Getting to the main beach was a long walk all over a paved path, which also allowed you to view the islands. It’s also rather shaded in parts, which I took advantage of multiple times before I finally reached the beach.



On the shore were tables and chairs where you could hang out, which I gladly did and finally got into that sandwich. I couldn’t take the heat anymore so I decided to take a dip. There were a lot of people coming and going and I was worried about my stuff so I wandered off in search of a secluded part of the beach. I found a spot under a rock where people weren’t really passing through, so I could leave my things safely while swimming. A little while later it was time to go.





My personal corner of the Hundred Islands

Next up was Quezon Island, supposedly the most popular of the 123. To be honest, there wasn’t much for me to see here, so I just had a short trek and took some photos. They do have a shorter zipline here, though, and several picnic tables. It was too hot to even sit in the shade, so I decided to wait for the next leg of the trip on the boat, where it was cooler because of the sea breeze.





Later on, we headed for Coral Garden for some snorkeling. Water here’s deep and the actual snorkel site is far from the floating raft where most of the boats stop, so if you’re not a strong swimmer, you’re going to need a life vest. At the snorkel area, the water’s not too clear, and I spotted the usual kind of fish and giant clam shells, so I was ready to go. Final straw was getting bitten by some things (I wasn’t sure what; the boaters later told me these things come out when there’s a disturbance in the water, like rain or throngs of trigger-happy tourists).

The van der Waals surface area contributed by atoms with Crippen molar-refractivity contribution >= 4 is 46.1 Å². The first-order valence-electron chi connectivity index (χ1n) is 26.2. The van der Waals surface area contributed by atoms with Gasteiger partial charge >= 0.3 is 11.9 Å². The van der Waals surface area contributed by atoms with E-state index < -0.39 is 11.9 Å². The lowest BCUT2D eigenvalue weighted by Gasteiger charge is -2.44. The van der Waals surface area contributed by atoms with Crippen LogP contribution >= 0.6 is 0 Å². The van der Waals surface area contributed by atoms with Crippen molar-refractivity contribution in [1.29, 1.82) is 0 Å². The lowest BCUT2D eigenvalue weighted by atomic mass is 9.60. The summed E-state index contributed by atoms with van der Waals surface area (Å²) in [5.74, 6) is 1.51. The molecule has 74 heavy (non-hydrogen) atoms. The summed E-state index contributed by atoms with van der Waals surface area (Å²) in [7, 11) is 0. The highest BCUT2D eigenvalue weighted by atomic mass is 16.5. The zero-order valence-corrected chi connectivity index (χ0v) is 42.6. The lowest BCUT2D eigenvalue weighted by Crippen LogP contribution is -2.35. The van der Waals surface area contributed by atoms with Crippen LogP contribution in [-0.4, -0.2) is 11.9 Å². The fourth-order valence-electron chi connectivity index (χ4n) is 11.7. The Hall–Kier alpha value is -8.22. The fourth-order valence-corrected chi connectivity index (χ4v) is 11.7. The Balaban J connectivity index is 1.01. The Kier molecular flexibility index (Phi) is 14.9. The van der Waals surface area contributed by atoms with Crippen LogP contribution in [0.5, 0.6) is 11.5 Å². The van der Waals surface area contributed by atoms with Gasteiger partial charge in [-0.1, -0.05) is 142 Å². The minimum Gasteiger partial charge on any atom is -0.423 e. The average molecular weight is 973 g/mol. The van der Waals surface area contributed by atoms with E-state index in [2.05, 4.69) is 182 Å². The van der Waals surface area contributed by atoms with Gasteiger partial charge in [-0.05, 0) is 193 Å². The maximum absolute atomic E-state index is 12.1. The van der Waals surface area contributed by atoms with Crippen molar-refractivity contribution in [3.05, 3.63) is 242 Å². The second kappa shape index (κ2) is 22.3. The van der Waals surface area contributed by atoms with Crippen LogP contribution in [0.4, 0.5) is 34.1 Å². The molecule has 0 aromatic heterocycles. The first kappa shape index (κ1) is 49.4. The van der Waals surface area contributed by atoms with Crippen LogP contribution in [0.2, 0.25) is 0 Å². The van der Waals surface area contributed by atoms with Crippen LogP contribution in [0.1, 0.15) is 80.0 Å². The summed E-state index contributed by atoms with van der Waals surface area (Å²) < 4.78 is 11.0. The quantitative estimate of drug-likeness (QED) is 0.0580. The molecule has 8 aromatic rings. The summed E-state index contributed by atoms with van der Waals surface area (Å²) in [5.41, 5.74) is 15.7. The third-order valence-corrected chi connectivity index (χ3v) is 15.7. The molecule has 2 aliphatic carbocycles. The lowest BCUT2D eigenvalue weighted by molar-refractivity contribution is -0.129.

Back in the boat and on the way to Cuenco Cave, Kuya JR pointed out Children’s Island, Marcos Island, and Bat Island. I was hoping to do the cliff dive at Marcos Island,  but for some reason we didn’t stop there and I didn’t want to make a scene, so I let it go. At Cuenco Cave, all there is to do is take photos of the cave and take their version of a cliff dive: dropping about 10 feet from a man-made platform and into water. I just sat and had a snack and watched other people do it until it was time to go.



Back on land at about 2:30, we finally got to check into our hotel, Vista De Las Islas (I was supposed to check in at Island Tropic, but more on that later.), where I dumped my stuff and showered. I hadn’t had a proper lunch yet, so I left the hotel to look for a place where I could grab a bite. Ultimately, I went back and asked for room service and watched some cable. I was planning on taking a tricycle to check out what I could in the town proper, but exhaustion got the better of me, so I just set my alarm for 8PM and took a nap.

When I woke up, I ventured out in search of a restaurant for some dinner (it was cold, so I was thankful for my cardigan), but it looked as if most establishments were closed. I headed to Lucap Wharf once again, where I found a place that looked like a dry market. There was also a row of carinderias so I went ahead and took a seat at one of them, had some dinner, and went back to the hotel for more TV until I finally zonked out.


Part two of my trip is coming soon.